-19-


expand in the Middle East due to increased activity led by Saudi Arabia, benefiting mainly Wireline and Drilling & Measurements operations. Also contributing to the improved revenue was the commencement of new projects in the Gulf and Brunei/Malaysia/Philippines GeoMarkets.

 

The increase in operating income outpaced activity growth, resulting in a sharp rise in operating margin. This strong performance was due to a mix of steady activity improvement across all the GeoMarkets and significant price increases, principally in Drilling & Measurements, Well Completions & Productivity, and Wireline operations, coupled with the start up of new projects.

 

WESTERNGECO

 

Second quarter revenue of $383 million was 1% higher sequentially but increased 31% compared to the same period of last year. Pretax operating income of $58 million decreased $6 million sequentially but improved $43 million year-on-year.

 

Sequentially, revenue increased sharply mainly from strong activity in Europe, reflecting the start of the North Sea season with three Q-Marine* vessels and one Q-Seabed* crew operating in the region, combined with higher activity in the Gulf of Mexico. The strong Marine activity increase was due to a combination of higher vessel utilization coupled with steady pricing increases and more favorable contractual terms regarding transit and bad weather downtimes. Year-on-year Marine revenue increased 31%, reflecting strong utilization of Q Vessels and increased pricing. Increased activities in South America, Asia, Europe, West Africa and the Middle East were partly offset by lower activity in Mexico and North America.

 

Sequentially, Land revenue increased marginally with higher activity in the Middle East and South America, partly offset by delayed mobilization of a crew in Algeria. A net addition of three crews during the quarter resulted in a total of 20 land crews. The Q-Land* crew currently deployed in Kuwait continues to deliver excellent performance. Year over year revenue increased 40% mainly in the Middle East with higher active crew months in Saudi Arabia, Chad, Kuwait and Algeria, which was partially offset by the shut down of two crews in Abu Dhabi and one crew each in Oman, Malaysia and Mexico.

 

Multiclient sequential sales experienced a seasonal decline following the completion of the Central Gulf of Mexico Lease Sale in the first quarter. This decrease was partially offset by higher sales in Asia, Europe, South America, and West Africa, reflecting an improved exploration-spending environment. Multiclient year-on-year revenue increased 30% in North America from higher sales in the Gulf Coast area and in US Land combined with higher pre-funded revenue, augmented by higher sales in Asia, South America, Europe, and West Africa.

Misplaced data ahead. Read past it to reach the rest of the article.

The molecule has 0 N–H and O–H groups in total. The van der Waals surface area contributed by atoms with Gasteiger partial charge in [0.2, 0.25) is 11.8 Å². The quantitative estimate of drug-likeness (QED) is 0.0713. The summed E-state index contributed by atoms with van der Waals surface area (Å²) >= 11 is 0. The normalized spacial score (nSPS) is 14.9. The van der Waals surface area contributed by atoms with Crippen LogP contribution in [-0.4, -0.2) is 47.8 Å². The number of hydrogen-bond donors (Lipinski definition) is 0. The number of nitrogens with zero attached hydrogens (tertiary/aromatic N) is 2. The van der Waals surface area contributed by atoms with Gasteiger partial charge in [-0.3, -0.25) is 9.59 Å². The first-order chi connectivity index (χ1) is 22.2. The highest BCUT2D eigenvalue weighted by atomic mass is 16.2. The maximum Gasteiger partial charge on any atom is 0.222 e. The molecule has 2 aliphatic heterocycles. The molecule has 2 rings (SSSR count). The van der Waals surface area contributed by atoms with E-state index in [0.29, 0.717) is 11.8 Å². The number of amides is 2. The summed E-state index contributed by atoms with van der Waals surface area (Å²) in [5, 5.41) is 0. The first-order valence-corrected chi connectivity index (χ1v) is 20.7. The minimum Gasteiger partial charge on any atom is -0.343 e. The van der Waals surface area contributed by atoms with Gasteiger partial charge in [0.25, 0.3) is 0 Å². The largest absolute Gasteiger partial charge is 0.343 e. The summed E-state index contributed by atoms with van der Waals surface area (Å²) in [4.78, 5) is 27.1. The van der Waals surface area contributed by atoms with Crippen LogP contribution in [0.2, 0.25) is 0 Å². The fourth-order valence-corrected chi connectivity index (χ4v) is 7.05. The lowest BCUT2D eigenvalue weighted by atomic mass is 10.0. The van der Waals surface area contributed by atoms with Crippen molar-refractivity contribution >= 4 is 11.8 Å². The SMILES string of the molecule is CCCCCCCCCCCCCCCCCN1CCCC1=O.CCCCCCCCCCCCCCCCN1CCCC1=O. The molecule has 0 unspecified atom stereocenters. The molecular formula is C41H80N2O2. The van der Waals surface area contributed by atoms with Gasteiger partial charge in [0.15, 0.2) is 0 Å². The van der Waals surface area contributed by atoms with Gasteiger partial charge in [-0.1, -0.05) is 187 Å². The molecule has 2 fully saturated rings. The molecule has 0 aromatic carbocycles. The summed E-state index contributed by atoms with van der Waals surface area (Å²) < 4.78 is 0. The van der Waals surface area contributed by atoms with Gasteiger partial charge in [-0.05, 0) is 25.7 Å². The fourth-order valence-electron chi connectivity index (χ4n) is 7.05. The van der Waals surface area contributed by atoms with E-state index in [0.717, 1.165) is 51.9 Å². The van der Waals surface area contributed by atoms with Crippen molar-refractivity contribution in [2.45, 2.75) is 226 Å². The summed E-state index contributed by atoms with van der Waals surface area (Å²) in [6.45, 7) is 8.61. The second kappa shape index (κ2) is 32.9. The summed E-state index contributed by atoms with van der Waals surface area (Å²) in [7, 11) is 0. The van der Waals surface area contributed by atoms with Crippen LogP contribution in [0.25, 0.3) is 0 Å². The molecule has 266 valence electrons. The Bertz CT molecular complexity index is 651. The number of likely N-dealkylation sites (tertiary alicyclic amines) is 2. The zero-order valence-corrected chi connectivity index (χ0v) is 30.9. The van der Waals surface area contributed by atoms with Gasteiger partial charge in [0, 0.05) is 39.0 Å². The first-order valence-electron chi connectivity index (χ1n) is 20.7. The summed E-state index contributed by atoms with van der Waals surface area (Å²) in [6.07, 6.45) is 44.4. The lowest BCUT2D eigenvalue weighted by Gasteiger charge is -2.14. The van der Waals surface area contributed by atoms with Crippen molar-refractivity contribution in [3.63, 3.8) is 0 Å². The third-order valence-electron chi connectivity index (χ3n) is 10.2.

Sequentially Data Processing increased marginally due to higher third party processing in North and South America. Data Processing increased year over year by 20% resulting from improved third party processing in North America, Brazil, Russia, Middle East and Asia. Overall vessel utilization decreased from 79% in 2004 to 77% in 2005, albeit with better pricing, while Q vessel utilization increased from 53% in 2004 to 88% in 2005.

 

The WesternGeco backlog at the end of the second quarter was $595 million. The sequential decline was mainly due to the consumption of some of the backlog of the summer shooting season in the North Sea and Canada.

 

The sequential decline in pretax operating income was mainly due to lower Multiclient sales. This seasonal deterioration was partially offset by significant improvements in Marine as a result of increased vessel utilization, better pricing, and the conversion of a conventional vessel to Q-Technology* commanding higher prices. The increase in the year-on-year pretax income was led by Multiclient (up $25 million) due mainly to increased sales. Data Processing increased $6 million due to the combined impact of higher revenue, and lower lease and compensation costs in the United Kingdom. Land improved by $6 million mainly in the Middle East due to higher revenue. Marine increased by $4 million due mainly to higher utilization and improved pricing, which was offset by a large increase in operating costs.

 

INCOME STATEMENT

 

Interest and other income for the second quarter of 2005 was $46 million versus $27 million for the same period last year. The second quarter of 2004 included a $7 million loss on the sale of shares of Atos Origin SA. Interest income of $23 million increased $12 million compared to the same quarter last year. The average return on investment increased from 1.7% to 3.3% while the average investment balance of $2.9 billion increased $237 million compared to last year.

 

-20-


Gross margin increased from 21.3% in 2004 to 25.7% in 2005, primarily due to a combination of record activity levels in Oilfield Services, with operations at capacity in a number of regions, and continued pricing improvements in both Oilfield Services and WesternGeco. As a percentage of revenue, marketing expense was flat compared to last year. In absolute dollars, research and engineering expense was flat, but as a percentage of revenue decreased from 4.3% to 3.5%. General and administrative expense as a percentage of revenue decreased from 2.9% to 2.7%.

 

Excluding the impact of the $10 million gain in 2004 related to the US interest rate swap described on page 7, interest expense was flat, and average borrowing rates increased from 3.9% in 2004 to 4.5% in 2005. The average debt balance of $4.5 billion decreased by $768 million compared to the same quarter last year.